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Overcoming the Stigma of Depression: Let’s Talk

Overcoming the Stigma of Depression: Let’s Talk

Depression, one of the leading causes of disability, affects nearly 50 million people in Latin America and the Caribbean.  This disease is treatable, yet six out of every ten people who have depression do not seek or do not receive the treatment they need. 

“This disease is a major public health problem that affects us all.  It does not discriminate.  It impacts people of all ages, from all walks of life,” stated Executive Director, CARPHA, Dr. C. James Hospedales in observance of World Health Day.   The CARPHA Director went on to say “despite being so common and because of the stigma attached, people affected may hide it, not seek treatment or not talk about it.”  

"Depression: let’s talk.” is the theme chosen for this year for World Health Day. It calls attention to this serious public health concern and advocates for recognising and addressing the disease. The goal is for more people with depression, everywhere in the world, to both seek and get help.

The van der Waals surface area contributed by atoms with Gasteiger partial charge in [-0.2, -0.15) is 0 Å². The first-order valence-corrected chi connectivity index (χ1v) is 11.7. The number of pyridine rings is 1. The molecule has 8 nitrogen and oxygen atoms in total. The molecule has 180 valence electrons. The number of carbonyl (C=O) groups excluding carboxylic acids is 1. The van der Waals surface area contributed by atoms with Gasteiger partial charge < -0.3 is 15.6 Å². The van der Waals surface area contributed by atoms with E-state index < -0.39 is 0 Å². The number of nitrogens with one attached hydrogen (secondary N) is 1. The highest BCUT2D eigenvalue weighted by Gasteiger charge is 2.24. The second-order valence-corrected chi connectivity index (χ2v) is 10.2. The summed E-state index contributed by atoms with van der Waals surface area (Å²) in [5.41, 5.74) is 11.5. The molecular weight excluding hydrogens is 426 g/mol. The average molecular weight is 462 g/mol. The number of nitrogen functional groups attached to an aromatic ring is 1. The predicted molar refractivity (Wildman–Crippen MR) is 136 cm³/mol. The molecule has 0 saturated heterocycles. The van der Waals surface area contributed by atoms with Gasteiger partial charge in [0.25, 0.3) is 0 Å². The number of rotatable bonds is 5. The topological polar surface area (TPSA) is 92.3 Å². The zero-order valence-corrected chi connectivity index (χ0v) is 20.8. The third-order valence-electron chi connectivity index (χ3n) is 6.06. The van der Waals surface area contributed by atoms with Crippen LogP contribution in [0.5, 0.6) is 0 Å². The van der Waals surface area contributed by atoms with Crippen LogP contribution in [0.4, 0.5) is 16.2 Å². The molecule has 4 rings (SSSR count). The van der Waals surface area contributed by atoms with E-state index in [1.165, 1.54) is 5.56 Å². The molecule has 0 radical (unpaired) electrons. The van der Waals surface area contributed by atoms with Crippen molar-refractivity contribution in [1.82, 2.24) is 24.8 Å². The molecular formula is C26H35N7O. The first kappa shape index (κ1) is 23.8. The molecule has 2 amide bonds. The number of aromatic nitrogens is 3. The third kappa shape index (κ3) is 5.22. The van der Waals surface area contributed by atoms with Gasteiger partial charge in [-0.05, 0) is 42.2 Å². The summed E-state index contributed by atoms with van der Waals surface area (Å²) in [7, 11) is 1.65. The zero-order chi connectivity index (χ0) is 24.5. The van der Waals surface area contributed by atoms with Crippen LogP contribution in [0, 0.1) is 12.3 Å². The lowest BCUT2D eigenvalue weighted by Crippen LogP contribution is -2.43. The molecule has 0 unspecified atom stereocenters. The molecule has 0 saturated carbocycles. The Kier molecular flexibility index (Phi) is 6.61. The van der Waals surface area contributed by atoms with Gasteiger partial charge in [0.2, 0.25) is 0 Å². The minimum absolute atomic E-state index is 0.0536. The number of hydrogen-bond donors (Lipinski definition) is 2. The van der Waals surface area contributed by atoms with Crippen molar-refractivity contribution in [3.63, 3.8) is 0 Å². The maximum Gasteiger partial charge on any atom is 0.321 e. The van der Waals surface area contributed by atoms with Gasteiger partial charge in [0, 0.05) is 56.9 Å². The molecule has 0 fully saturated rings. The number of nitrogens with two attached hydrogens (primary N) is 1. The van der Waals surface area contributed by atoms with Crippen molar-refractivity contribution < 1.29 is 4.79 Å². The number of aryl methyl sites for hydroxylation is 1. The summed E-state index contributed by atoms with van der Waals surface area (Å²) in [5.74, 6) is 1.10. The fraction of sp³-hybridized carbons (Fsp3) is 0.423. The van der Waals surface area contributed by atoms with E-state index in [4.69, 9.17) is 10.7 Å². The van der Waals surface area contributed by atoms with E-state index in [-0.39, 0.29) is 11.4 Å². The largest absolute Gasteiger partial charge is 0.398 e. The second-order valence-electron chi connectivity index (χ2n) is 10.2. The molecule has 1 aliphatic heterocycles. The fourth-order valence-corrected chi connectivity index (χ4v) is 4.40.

Strong links between depression and other non-communicable diseases (NCDs) and obesity have been identified. Mental and neurological disorders in the elderly, such as Alzheimer’s disease, other dementias, and depression, contribute to the burden of NCDs.  Mental disorders can also contribute to unintentional and intentional injury.   Patients who are depressed are less likely to take their medicines, and persons with chronic NCDs and disability are more likely to be depressed.  


Dr. Hospedales said “Depression is an important risk factor for suicide, which claims the lives of many Caribbean people, including our young ones every year.  There are effective strategies and treatments for preventing depression, and ways to alleviate the suffering it causes. This includes talking therapies or antidepressant medication or a combination of both. Addressing stigma and discrimination are also important strategies in programs for mental health and depression.” 


Health professionals are reminded of their duty of care to all persons, whether they have physical and/or mental issues.  To persons who may be experiencing depression, remember with the right help you can get better.  CARPHA urges you to talk with someone you trust about your feelings or seek professional help.  

World Health Day, celebrated on 7 April every year to mark the anniversary of the founding of the World Health Organization (WHO), provides a unique opportunity to mobilize action around a specific health topic of concern to people all over the world.

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